It used to be first comes love then comes marriage then comes baby in a baby carriage in the United States. That order is changing with marriage coming later and babies arriving with their parents not wed.
During the Baby Boom years there were 35 million households in the United States. Today that number has swelled to 117 million but the Ozzie and Harriet type of family is not the norm.
A new Population Reference Bureau report has found that more young adults are living alone or cohabiting rather than walking down the aisle.
Before World War II 75 percent of households were married-couple families with almost 43 percent having children at home. Today married couples have fewer children.
"Married-couple families with children–once the predominant household structure—now are even outnumbered by one-person households," said Linda A. Jacobsen, vice president of Domestic Programs at PRB and co-author of the report stated in a press release. In 2010, only 20 percent of all households included married couples with children, down from a high of 44 percent in 1960. By contrast, people living alone now represent 27 percent of all households.
In just 12 years the percentage of young adults aged 25 to 34 being married changed from 55 percent to 46 percent.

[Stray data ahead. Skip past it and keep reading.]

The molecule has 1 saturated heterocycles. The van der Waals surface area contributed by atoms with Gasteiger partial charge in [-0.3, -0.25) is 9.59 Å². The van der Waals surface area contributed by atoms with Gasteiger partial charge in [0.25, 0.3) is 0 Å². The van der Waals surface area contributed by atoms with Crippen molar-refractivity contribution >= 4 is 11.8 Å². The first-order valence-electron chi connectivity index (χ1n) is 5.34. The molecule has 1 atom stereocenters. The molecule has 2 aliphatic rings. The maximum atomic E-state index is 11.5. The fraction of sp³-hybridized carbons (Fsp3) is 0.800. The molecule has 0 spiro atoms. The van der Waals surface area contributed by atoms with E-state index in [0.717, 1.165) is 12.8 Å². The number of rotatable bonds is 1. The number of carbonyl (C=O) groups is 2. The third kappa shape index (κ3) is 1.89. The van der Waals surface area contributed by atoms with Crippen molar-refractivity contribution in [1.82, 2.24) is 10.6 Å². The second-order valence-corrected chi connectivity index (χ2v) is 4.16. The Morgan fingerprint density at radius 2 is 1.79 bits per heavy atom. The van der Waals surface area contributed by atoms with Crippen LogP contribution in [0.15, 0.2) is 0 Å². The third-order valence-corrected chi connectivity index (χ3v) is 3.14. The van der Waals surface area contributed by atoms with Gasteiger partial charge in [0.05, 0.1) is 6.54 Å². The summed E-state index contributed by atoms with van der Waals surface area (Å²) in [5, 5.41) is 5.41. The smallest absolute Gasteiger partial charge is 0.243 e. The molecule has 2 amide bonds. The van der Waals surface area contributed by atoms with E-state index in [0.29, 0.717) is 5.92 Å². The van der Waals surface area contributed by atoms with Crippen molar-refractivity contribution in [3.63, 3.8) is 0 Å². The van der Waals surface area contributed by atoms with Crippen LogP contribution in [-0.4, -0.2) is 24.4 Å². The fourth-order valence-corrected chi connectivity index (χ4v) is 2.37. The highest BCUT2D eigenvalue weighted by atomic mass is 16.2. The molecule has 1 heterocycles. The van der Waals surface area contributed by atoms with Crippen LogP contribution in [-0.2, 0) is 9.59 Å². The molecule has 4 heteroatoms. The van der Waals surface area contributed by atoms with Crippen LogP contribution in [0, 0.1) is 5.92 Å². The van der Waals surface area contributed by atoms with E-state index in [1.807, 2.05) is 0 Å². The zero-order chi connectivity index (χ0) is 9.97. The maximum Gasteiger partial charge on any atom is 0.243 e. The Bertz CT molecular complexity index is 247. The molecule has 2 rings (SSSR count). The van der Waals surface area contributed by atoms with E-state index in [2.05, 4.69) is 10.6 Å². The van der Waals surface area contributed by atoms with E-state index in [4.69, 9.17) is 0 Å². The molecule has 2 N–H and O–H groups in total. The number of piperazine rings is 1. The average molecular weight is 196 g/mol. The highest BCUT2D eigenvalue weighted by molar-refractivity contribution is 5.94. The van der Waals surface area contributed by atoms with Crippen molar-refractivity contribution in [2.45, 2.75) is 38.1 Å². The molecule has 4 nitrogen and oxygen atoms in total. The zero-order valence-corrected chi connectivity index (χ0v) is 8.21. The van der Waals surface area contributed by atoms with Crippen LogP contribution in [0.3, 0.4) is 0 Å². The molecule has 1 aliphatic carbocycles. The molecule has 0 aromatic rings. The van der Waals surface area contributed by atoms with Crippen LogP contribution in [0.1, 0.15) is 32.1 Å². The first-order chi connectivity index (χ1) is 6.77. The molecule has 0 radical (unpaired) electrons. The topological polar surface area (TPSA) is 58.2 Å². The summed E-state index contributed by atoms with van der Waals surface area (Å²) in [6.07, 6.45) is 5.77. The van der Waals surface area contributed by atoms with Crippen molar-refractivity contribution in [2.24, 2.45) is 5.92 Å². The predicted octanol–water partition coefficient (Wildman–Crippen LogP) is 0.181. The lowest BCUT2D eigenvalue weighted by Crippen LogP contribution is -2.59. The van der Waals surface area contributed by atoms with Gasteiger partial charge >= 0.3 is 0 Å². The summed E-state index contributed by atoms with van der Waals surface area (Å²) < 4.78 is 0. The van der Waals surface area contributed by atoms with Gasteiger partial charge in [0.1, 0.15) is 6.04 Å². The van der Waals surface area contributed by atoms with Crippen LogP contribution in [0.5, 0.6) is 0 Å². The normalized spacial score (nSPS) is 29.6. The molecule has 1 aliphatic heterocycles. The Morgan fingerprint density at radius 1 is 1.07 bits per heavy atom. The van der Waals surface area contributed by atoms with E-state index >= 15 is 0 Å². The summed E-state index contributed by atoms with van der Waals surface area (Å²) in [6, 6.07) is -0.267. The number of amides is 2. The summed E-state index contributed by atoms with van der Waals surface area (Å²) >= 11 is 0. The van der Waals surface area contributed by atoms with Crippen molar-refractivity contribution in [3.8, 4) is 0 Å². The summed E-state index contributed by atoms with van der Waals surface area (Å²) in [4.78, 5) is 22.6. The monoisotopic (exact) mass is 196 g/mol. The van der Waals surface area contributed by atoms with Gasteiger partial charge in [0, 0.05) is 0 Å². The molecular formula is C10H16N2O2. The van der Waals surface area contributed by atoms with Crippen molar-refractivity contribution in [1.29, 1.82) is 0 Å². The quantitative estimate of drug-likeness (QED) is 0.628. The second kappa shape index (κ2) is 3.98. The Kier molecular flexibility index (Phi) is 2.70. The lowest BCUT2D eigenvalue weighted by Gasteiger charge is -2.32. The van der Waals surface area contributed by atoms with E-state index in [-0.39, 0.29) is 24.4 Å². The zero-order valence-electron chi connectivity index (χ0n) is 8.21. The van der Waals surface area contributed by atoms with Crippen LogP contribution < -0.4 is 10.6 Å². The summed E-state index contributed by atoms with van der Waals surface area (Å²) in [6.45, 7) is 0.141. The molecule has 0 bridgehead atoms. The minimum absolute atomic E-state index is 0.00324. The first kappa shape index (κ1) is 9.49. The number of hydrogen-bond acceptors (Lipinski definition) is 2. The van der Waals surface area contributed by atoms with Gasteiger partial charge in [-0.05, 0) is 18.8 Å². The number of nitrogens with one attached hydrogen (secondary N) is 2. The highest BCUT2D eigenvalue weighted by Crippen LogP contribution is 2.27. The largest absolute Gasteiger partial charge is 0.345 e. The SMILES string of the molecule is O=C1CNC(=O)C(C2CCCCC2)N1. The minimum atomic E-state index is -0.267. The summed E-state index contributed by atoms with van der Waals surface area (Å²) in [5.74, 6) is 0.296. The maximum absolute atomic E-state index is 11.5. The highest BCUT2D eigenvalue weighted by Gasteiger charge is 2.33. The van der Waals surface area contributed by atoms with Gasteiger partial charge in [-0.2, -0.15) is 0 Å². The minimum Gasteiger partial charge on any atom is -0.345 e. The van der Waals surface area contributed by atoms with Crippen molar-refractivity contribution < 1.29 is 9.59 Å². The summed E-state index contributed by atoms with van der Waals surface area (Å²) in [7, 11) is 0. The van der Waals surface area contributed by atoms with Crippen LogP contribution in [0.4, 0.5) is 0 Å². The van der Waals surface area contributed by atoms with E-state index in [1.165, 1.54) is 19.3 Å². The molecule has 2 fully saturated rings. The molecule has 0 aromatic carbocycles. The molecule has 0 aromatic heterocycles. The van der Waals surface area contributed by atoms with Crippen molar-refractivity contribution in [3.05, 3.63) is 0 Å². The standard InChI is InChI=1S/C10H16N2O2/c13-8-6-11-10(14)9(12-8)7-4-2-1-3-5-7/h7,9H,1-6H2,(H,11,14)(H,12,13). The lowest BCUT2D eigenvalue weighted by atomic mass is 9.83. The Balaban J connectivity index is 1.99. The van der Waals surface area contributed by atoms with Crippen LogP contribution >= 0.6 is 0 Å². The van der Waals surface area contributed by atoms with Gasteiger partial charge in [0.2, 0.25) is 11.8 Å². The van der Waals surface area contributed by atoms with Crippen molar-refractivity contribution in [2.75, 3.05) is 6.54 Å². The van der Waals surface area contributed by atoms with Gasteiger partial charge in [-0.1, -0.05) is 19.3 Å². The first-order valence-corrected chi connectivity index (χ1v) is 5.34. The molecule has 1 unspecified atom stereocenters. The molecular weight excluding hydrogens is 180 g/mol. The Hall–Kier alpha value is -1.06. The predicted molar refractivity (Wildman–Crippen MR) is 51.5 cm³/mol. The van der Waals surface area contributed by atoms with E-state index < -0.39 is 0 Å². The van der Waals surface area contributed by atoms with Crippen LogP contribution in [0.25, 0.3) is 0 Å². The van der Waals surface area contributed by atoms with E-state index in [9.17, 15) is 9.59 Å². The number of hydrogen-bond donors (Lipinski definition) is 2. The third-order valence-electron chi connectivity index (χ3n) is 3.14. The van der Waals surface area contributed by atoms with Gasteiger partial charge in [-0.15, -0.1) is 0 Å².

Having children is not an issue for adults who live together rather than being married, both groups are as likely to have children younger than 18 living at home with a rate of 40 percent for each group.
In 2000 33 percent of births were to unmarried parents. That number has risen to 41 percent of births in 2010. The largest increase in nonmartial births were found with women in their 20s. In 2010 about 63 percent of births to women 20 to 24 were to unwed mothers.
The current trend is for young adults waiting longer to get married and more adults couples remaining childless.
"If current trends continue, more men and women will postpone marriage until their 30s, thus spending a smaller portion of their adult lives married," said Mark Mather, associate vice president of Domestic Programs at PRB and report co-author in a press release. "Compared to their mothers and grandmothers, more of today's 25-year-olds appear on track to remain unmarried through age 40."
Mather also believes that because of the trends of nonmarital births children are at risk of growing up poorer. Even for children in homes with cohabiting couples are at risk because these unions are not as stable as marriages.
Today's young adult may believe that marriage is obsolete, according to the study 39 percent of Americans feel that way. Studies in the past have found that 90 percent of women are married by the age of 40 but that could be changing. Time will tell if those at 25 who don't believe in marriage will change their minds.
There is good news when it comes to divorce, the rates are starting to decline. This number though does not take into account the fewer number of marriages taking place.
To read the full report visit this link.